Just as the old children’s story of Goldilocks proclaimed, some things are just too big and some are just too small, but there’s bound to be one that’s “just right.” The same can be said for pistols. If this weren’t the case, then gun manufacturers would only make one size and that would be it. Thankfully, we live in a world where there are many options and we can all find a gun that’s just right.
Glock pistols are some of the most common pistols on the market today. There are many reasons why, but most prominent are their ease of use, durability, reliability and relatively low cost. If you train on a full-size pistol, you’ll be sure to transition easily to a subcompact or compact. Many parts on the Glock interchange with other models. The ability to buy magazines, holsters, accessories and parts that will likely work with more than one pistol is also a great selling point.
Glock 26 Gen4
The Glock 26 Gen4 is often referred to as the “Baby Glock” for good reason. It has a capacity of 10+1 rounds of 9mm. It carries extremely well, due to its 3.42-inch barrel and scant 4.17-inch height. It is the only Glock I would attempt pocket carry with. It is also small enough for ankle carry, whereas the others are a touch too large. The gun is small enough to carry stealthy, yet big enough to shoot comfortably.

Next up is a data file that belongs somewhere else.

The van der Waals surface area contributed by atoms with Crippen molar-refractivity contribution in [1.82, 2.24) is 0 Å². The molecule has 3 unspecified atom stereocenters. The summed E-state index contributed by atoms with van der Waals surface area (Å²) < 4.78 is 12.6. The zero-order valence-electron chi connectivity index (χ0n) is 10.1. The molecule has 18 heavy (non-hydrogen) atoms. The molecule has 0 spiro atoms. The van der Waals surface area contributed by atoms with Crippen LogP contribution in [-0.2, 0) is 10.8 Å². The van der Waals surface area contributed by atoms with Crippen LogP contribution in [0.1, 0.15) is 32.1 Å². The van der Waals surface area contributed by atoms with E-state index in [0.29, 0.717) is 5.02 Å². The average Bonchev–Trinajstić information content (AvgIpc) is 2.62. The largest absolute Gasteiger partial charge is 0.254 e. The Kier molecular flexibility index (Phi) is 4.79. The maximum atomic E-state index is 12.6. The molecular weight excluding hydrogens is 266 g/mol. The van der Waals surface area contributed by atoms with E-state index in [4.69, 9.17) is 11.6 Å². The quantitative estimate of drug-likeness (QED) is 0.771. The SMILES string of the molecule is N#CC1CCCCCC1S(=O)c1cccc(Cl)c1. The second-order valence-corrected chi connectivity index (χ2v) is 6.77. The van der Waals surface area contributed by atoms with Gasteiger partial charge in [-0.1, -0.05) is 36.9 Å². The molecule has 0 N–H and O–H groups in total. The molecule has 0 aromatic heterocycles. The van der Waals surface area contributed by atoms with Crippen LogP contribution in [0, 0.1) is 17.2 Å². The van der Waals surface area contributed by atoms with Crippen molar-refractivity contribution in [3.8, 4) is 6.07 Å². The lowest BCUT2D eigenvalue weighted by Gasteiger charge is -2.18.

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The Glock 26 Gen4 can use any 9mm Glock magazine, so carrying the pistol with its included 10-round magazine but carrying a spare magazine makes sense. This is a popular option as it allows the butt of the gun to stay short while on the belt, yet gives you a 15-round magazine just in case if needed.
If you like the small size of the Glock 26 Gen4 for carry but just do not care for the short grip while shooting, you have another option. You can use a Glock 19 or Glock 17 magazine with a grip sleeve adapter that fills the gap left by the longer magazine. This will allow you to have a similar grip on the larger counterparts.
A unique feature to the Glock 26 Gen4, compared to the Glock 19 and Glock 17, is a bullnose slide. The edges on the front of the slide have a distinct bevel to them. This can make reholstering the pistol easier as there is less to catch on the edges of your holster. Another feature that the Glock 26 Gen4 has that shows it was meant for carry is that it lacks a light rail. The Glock subcompacts are the only current production Glocks that lack the light-mounting rail.
The Glock 19 has often been touted as the perfect-sized Glock. I tend to agree in many situations. It has a 15+1 capacity, giving it a 50-percent boost in capacity over the Glock 26 Gen4. It has a slightly longer barrel, measuring 4.01 inches. Its height extends to 4.99 inches. The extra 0.82 inches of height over the Glock 26 allows for a full three-finger grip. This may not seem like much, but in the hand it feels different. The hump in the backstrap of the Glock 19 is slightly lower than the Glock 26, which attributes to the different feel.
The 0.63-inch longer sight radius does help, but not enough in my opinion for most shooters to notice. The longer slide won’t be noticed as much as the longer grip when carrying concealed. The longer grip and slide help account for the 4.06-ounce weight difference when loaded compared to the Glock 26. The Glock 19 has a light-attachment rail integrated into its dustcover. This opens up your options quite a bit when looking to add lights or lasers to your pistol. My personal Glock 19 wears a Crimson Trace Lightguard that is currently unavailable for the Glock 26.